Thursday, January 14, 2010

Day 57, Rule 57

The game: Anaheim vs. LA Kings and Pittsburgh vs. Edmonton.

Why I chose it: The Freeway face-off includes Jonas Hiller in the net, and Anze Kopitar in the starting line-up. The Ducks are on a comeback with a capital C and my favorite Swiss goalie is on fire. Dan Bylsma is testing out the Malkin-Talbot-Fedotenko line. Most inspired. Games on.

Proof that head hits/injuries do in fact cause long-term, irreversible brain damage: The whole Burrows debacle and fine.

The rule: Section 7, Restraining Fouls. Rule 57, Tripping.

Number of sections in the rule: 4.

Definition: 57.1, Tripping. A player shall not place the stick, knee, foot, arm, hand or elbow in such a manner that causes his opponent to trip or fall. Accidental trips which occur simultaneously with a completed play will not be penalized. Accidental trips occurring simultaneously with or after a stoppage of play will not be penalized. If, in the opinion of the Referee, a player makes contact with the puck first and subsequently trips the opponent in so doing, no penalty shall be assessed.

My favorite highlight: I thought you just went to the box for 2 minutes for this one. Which is true, but there's also this run on sentence/rule: 57.3, Penalty Shot. When a player, in the neutral or attacking zone, in control of the puck (or who could have obtained possession and control of the puck) and having no other opponent to pass than the goalkeeper, is tripped or otherwise fouled from behind, thus preventing a reasonable scoring opportunity, a penalty shot shall be awarded to the non-offending team. Nevertheless, the Referee shall not stop play until the attacking team has lost possession of the puck to the defending team. The intention of this rule (and penalty shots in general) is to restore a scoring opportunity that was lost. "Control of the puck" means the act of propelling the puck with the stick, hand or feet.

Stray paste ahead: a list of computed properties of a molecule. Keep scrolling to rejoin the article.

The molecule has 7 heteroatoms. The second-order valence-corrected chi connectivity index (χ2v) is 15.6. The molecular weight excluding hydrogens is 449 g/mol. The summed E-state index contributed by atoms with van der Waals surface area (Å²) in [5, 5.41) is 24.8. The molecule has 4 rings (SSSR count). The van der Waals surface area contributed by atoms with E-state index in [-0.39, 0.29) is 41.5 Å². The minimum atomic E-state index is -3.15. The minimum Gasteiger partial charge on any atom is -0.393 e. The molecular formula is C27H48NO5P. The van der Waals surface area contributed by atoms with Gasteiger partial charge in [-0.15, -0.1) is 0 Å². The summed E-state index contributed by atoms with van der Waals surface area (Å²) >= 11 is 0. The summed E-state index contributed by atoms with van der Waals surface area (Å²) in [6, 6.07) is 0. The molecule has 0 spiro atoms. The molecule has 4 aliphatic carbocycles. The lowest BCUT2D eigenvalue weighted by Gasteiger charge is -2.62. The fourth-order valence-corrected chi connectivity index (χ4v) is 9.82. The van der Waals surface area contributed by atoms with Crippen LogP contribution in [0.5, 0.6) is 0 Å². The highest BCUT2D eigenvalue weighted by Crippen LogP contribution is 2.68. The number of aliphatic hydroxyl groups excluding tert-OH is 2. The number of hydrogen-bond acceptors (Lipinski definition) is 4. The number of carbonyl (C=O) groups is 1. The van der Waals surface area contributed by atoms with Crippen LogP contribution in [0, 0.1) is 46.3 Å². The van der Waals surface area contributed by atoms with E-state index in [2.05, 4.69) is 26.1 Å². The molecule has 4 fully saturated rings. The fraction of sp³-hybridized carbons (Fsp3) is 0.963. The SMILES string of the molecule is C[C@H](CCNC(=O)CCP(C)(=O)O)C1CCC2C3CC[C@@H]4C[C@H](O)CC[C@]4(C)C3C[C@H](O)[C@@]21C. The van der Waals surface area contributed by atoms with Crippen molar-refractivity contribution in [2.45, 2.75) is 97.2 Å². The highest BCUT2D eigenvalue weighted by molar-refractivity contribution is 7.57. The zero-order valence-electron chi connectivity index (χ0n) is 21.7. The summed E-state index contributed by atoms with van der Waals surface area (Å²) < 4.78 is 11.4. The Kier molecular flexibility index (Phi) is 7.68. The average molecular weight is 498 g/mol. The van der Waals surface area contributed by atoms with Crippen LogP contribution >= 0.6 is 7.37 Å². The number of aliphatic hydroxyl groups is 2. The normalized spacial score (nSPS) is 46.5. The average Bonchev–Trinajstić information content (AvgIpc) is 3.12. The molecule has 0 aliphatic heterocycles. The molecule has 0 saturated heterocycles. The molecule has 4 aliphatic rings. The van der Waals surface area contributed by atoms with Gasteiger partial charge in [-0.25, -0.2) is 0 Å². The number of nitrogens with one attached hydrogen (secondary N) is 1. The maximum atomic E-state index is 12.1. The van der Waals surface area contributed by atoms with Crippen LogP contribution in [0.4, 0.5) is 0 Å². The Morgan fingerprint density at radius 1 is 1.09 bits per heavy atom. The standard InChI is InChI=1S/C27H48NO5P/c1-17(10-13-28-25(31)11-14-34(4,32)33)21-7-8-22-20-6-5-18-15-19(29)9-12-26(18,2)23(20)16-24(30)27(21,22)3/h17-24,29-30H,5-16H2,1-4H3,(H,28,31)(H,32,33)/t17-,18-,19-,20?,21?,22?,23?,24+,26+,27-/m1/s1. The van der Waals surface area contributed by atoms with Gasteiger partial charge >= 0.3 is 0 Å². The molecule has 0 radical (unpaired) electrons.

Ok, now my head hurts: It should be noted that if the attacking player manages to get around the goalkeeper and has no defending player between him and the open goal, and he is fouled from behind by the goalkeeper or another defending player, no goal can be awarded since the goalkeeper is still on the ice. A penalty shot would be awarded. Help me understand this -- "since the goalkeeper is still on the ice?" So, if the goalie is not on the ice and somehow magically fouls somebody from behind...the goal is awarded? Clearly, the random drug screening program at the NHL needs to be re-examined, because this could not have been written by someone who was stone-cold sober.

The final scores: Anaheim's down by 3 in the 2nd, Pittsburgh's up by 1 in the 3rd. Hiller just got pulled. And it's going downhill from there. The refs are being very generous with the Abuse of Officials rule, because it looks like Randy Carlyle just told the linesman to go screw himself about 50 times. 6 minutes into the 3rd period, and no fewer than 3 fights have been broken up.

Note to critics of super-cute Swiss goalies: Give him a break. Even Superman ran into a little Kryptonite now and again. In case you missed the last week of Ducks games, Hiller is a huge reason Anaheim has turned around and come within 4 points of a playoff berth, and he did it in back-to-back games.

The morals of the story:

The game: I like my two minute minor penalty assumption better...fewer migraines. But I see why all restraining fouls come with a penalty shot attached. These fouls are committed to interfere with a scoring opportunity and even in hockey, the most unfair of all sports, lost opportunities will not go unpunished. Fairness, with a small f. And of course, as always, if the goalie does anything except stop the puck, he's penalized.

Life: Like hockey, tripping and falling down are part of the game and getting back up is often easier than we think. We don't get penalty shots in life...but we do get to choose whether and how we get back up. Me personally, I've tripped many times over and I intend to a few more times before it's all said and done. Look at it this way...when you're shopping at Powell's for a you immediately go for the book about the girl who was born with a silver spoon in her mouth and graduated to platinum and wants to tell you how you too can get through life without getting any of it on you? Is reality television the dominant form of programming on TV because we love watching people with perfect lives? No. We want to read the comeback story. We want to watch Tiger Woods crash into a fire hydrant (literally and figuratively) because it makes us feel better about our own failures. I say trip, fall and get back up. Repeat. Trust me, it will get easier and you will get smarter.

Next up on 1/16: Section 8, Stick Fouls. Rule 58, Butt-ending. Rule 59, Cross-checking.

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